And even that is just a part of the picture. Ultimately, it’s those sorts of extraordinary moments, like when a striper absolutely murders a topwater bait in a couple feet of water. Or that split second when the water explodes as a 200lb class tuna smashes a popper, feet from the boat. And then that sound – perhaps the most beautiful one in the world – as 80lb braid peels off a spinning real with the drag near capacity. It’s the panic as I try and get to the throttle before that entire spool gets dumped, and man, it’s the screaming and yelling…the “beautiful chaos.”

And the endgame should ya get there? When ya get that fish in the boat, or even just see it? It’s not really worth trying to explain it here. Because if you haven’t been there, well, you just won’t get it. But let me tell you, it’s a very, very rare sort of happiness.

But listen, man…if you do it every day it gets bludgeoned into you. To the point that if you don’t get that fix, you get real miserable without it.

It’s not even just that though, man, it’s the smiles, the extraordinary moments and the intense experiences you’re sharing with good people. Things they will NEVER forget. And you know you are helping to create remarkable memories amongst families, friends, etc.

And man, when it’s on? You get to do that stuff EVERY…darn…day! And when you start to realize that you can make a few bucks doing this kind of thing, and maybe eek a living out of it? Well, once you get a taste of that life, it’s hard to even imagine going back to a desk.


And then… some time in December, like a kick in the stones, all that hope, anticipation, the moments, and everything that comes with the fishing business? Gone… You find yourself sitting there staring at a computer screen, thinking, “well, I guess it’s not so bad that I don’t have to wake up at 3am tomorrow.” But the withdrawal…the anxiety, the depression? It may not set in right away, but at some point it always seems to catch up. And even though you’ve been through this year after year, it still seems unexpected.

Maybe this is really far off the mark, but I had a guy on the boat describe it as a mild form of PTSD. Soldiers who are part of extraordinary violence and sensory overload, while they hate it, generally seem to want to go back after they’ve been removed. They find themselves with nothing to do, they don’t fit in with the rest of the world, and they are lost. For sure I don’t want to minimize that sort of thing, or say that my experience on the water is even remotely similar, but perhaps the withdrawals are? The sudden lack of action, and the sudden loss of meaning when you don’t have a mission every day. The inability to relate to other people. Maybe it’s similar…maybe it isn’t? But I know that going from 90 miles an hour all season to zero, from having a clearly defined mission to not having one, can sometimes be really difficult. And if you can’t find a way to cope with that, life in general on land starts to seem soul-sucking and meaningless.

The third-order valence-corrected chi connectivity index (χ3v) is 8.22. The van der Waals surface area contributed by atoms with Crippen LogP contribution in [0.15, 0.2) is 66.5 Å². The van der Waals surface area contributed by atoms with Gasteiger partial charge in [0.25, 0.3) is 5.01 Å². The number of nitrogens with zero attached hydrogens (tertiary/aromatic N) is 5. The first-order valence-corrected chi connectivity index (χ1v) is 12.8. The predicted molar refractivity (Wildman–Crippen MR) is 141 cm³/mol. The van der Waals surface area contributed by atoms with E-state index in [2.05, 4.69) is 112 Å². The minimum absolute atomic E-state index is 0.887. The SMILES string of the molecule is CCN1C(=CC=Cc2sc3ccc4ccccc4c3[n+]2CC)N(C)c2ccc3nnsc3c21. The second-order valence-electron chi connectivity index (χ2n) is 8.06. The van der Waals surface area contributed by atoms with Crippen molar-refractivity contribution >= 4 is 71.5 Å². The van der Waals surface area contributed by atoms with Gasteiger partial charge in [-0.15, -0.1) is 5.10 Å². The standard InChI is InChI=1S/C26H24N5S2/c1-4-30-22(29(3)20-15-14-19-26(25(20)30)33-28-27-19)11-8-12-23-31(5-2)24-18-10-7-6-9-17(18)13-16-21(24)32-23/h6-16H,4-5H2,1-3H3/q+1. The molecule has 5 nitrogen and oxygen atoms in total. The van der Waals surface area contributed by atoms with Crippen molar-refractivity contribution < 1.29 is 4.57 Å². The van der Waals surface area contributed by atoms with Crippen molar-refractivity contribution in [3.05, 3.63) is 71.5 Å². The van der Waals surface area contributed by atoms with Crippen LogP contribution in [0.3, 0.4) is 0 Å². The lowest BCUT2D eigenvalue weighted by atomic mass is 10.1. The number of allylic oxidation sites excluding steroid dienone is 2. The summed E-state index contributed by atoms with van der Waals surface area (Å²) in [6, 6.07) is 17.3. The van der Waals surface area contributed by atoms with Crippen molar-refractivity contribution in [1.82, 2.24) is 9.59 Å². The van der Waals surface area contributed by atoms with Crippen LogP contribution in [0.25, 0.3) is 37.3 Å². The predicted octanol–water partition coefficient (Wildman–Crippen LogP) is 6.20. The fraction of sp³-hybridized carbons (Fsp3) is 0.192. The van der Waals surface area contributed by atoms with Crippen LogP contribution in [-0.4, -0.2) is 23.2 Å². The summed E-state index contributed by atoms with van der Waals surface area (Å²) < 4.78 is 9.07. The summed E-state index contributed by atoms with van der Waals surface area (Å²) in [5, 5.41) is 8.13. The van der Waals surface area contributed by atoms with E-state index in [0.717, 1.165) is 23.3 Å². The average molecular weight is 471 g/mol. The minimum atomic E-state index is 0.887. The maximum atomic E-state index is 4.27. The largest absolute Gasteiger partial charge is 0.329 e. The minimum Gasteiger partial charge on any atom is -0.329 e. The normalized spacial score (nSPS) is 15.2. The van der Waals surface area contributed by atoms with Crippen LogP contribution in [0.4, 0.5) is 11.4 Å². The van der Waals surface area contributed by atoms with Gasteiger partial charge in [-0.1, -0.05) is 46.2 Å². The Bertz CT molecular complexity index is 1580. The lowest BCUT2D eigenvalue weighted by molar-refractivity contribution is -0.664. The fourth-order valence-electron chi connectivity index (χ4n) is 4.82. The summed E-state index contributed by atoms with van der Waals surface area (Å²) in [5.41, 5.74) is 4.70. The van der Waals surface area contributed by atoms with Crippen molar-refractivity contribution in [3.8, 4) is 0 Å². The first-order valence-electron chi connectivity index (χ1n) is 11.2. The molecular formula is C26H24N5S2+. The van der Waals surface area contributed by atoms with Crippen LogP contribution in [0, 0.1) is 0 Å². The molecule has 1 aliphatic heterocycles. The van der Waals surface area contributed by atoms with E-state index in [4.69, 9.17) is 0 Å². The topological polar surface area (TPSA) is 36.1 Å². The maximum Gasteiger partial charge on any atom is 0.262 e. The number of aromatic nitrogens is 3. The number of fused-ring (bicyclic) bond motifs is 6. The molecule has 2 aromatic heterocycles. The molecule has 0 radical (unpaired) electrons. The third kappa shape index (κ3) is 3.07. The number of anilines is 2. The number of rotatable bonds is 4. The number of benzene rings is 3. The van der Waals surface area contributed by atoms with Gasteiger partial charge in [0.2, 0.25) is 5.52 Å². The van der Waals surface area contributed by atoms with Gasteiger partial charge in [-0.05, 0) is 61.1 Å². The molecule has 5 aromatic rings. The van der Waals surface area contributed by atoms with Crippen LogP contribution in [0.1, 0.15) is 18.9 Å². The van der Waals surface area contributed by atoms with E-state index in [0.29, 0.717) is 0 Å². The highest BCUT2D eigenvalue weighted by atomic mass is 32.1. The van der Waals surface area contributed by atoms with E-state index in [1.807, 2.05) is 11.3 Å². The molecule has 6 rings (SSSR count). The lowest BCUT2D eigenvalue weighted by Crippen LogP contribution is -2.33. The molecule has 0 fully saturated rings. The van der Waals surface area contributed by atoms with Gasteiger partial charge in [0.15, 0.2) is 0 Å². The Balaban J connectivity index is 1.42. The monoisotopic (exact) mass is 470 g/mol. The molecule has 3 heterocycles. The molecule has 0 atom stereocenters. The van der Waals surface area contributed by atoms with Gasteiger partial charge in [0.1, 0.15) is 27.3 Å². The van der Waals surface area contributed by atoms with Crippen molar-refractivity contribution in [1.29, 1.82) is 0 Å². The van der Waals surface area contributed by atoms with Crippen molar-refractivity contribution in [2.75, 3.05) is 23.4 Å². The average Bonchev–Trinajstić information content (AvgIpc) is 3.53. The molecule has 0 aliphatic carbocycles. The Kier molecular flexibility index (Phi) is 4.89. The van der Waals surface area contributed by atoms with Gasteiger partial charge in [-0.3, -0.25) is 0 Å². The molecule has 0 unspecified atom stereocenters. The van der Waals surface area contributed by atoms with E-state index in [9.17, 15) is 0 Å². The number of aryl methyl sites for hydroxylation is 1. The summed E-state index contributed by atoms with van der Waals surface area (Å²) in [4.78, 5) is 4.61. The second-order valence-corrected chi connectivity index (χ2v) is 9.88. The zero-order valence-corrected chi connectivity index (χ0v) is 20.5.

I dunno, maybe it’s just me that goes through this stuff. I mean, most full-time fishermen ain’t gonna put their, ahem, “issues” out for everyone to see, but if you manage to talk to one or two, they will all tell ya they too go through some form of withdrawal when the season ends.

Or, maybe it is just me…Maybe there’s some sort of hole in my life that needs to be filled. But I dunno, man, I think I’ve simply created a hole by fishing hard for 8 or 9 months out of the year. I mean, like anything that makes you feel good, and maybe ya overindulge in, of course you get addicted. And of course when ya gotta quit there are withdrawal symptoms.

The irony is that at a certain point during the season, it turns into a grind. And I certainly can’t say I really enjoy it much of the time. And there are plenty of times where you’re just so darn exhausted you wish it would end. I mean really, it’s a very difficult job, requiring a LOT of hours, without a lot of financial return. But that doesn’t for a minute mean that I’m not incredibly addicted to it. That it doesn’t create a giant hole of despair when I stop cold-turkey. After all these years, you would think it would be easy to make that transition back to normal everyday life… But hey, man, it really isn’t, at least not for me.

It is not a coincidence that most commercial fishermen can’t be bought out of fisheries, even when it would seem to make financial sense to just cash out. They are of course addicted to the life. Because fishing isn’t really just a thing that you do. It’s a lifestyle and if you do it enough, it ultimately becomes who you are. And it sure as heck ain’t that easy to just change that and do something else.

Lights and Tunnels

Yeah man… I’ve built a really good life. “Blessed” is probably as good a word as any to describe it. A smart, attractive wife with a good job (and good health insurance), two really good student athlete teenagers and an awesome house on the water with a few boats behind it. And my job, as a charter boat captain? Living the dream, right?

The intent here certainly isn’t to elicit sympathy. There were the clear choices I’ve made over the years, and I’m good with ’em, and honestly, I would do the same thing if given the chance to do it again. Because lemme tell ya man, my life is FULL… of passion, of adventure, etc. But yeah, it’s often full of despair. The yin and yang, I guess. And maybe you really just can’t have those extraordinarily profound moments, the remarkable sense of happiness, without paying for it on the back end of it. And maybe you really can’t thoroughly appreciate one without the other, right? It is what it is. And somehow, I manage to get through every winter in one piece.